New design goals
Following the fire, the city planning department of Oakland was suddenly overwhelmed with building plans and applications for building permits. A consulting firm was hired to develop a new design-and-review process based on a point system. ``There are 13 criteria for site planning, building design, streetscape, and landscaping,'' says Mammarella. ``Meet 10 of the criteria, and you can build.''
``The performance criteria are basically goal statements to make sure the design does not overwhelm the site,'' he says, ``and is sensitive to the topography. We provide the interpretive guidelines, and also ask owners and builders to watch a seven-minute video presentation in the application process to illustrate the elements in the criteria.''
In positioning a garage, for instance, the guidelines say it should not be the overwhelming feature seen from the street with a lot of pavement in front of it. ``But it really depends on the site,'' Mammarella says, ``because the streets around here areh)0*0*0*crazy and the hillsides are often steep.''
Even with new homes and the architectural changes, many residents are still piecing their lives together in the wake of the fire. ``The primary lesson we learned from the fire,'' Carolyn Collins says, ``is that we are responsible for ourselves way up here.''
Mrs. Collins and her husband, Jim, who now live in a contemporary house at the top of the Oakland hills, used to have a house that seemed to float like a treehouse. They lost everything in the fire. As the fire came closer, three firetrucks arrived at different times near their house. ``But none of the hoses fit the fireplug,'' Mrs. Collins says. ``One of the firemen said he didn't know we were up here.''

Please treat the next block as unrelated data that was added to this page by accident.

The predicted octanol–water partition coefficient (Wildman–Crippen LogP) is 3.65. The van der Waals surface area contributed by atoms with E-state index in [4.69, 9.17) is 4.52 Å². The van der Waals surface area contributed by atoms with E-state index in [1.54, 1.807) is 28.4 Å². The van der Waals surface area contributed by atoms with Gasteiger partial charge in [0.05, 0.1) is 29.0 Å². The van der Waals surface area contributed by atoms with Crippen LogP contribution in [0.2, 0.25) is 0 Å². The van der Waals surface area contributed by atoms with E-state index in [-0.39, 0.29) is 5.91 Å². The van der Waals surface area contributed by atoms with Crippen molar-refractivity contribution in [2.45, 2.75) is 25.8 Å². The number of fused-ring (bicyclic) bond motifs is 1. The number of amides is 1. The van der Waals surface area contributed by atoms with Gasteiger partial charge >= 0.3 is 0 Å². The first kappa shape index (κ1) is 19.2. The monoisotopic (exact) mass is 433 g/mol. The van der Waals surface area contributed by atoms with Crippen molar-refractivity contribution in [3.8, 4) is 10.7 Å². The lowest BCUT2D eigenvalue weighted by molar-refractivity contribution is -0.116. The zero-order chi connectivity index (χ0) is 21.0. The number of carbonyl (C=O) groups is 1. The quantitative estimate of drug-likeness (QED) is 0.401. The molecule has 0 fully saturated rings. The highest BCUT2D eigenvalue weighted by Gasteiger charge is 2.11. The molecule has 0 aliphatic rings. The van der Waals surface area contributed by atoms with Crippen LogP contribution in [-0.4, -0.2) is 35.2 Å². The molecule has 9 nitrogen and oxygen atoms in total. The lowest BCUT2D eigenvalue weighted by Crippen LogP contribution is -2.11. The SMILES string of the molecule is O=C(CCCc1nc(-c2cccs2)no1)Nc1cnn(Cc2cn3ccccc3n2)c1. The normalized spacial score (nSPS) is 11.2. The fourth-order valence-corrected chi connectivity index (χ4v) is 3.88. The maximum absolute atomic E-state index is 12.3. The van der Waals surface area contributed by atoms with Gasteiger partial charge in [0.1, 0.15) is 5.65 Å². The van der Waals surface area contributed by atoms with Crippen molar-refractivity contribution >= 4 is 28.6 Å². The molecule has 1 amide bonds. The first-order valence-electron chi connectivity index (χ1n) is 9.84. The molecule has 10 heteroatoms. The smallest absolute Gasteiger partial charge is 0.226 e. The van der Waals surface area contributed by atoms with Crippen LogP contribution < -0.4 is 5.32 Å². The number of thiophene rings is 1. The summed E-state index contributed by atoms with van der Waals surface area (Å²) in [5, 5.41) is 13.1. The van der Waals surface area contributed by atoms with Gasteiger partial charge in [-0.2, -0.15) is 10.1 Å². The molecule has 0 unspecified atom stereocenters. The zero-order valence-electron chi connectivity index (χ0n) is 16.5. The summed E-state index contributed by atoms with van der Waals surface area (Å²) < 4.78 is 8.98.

The Collinses, and the nearby neighbors, want to buy their own fire hoses now for future protection. In compliance with new landscaping suggestions for fire clearance, there is minimal fire-retardant low ground cover reaching away some 30 feet from their house. The fire department now gives out warning ``tickets'' to home- owners who blatantly depart from the new landscaping suggestions.
Because landscaping is often the last thing to be done on a site, owners in the hills have been required to put up a $2,500 landscaping bond to make sure landscaping is completed. Every homeowner was also given a 16-page brochure from the city with suggestions for landscaping, including planting fire-resistant trees such as coast live oak, Western red bud, and carob instead of eucalyptus, acacia, or cypress.
On the day of the fire, Collins and her young son had left their home earlier to go shopping. Returning to the parked car, she dropped the car keys down a grating and couldn't retrieve them, thus preventing her from returning to the house just before it burned.
Not until several hours later did her husband - away from the house - learn that his family had not been inside when it burned.
``It took my husband and me nine months to realize we couldn't build a treehouse again,'' Collins says, describing the difficulty many residents had in getting beyond their attachment to the past. ``When an interior designer told us a home is really a feeling, it sounded so simple, but it helped us enormously.''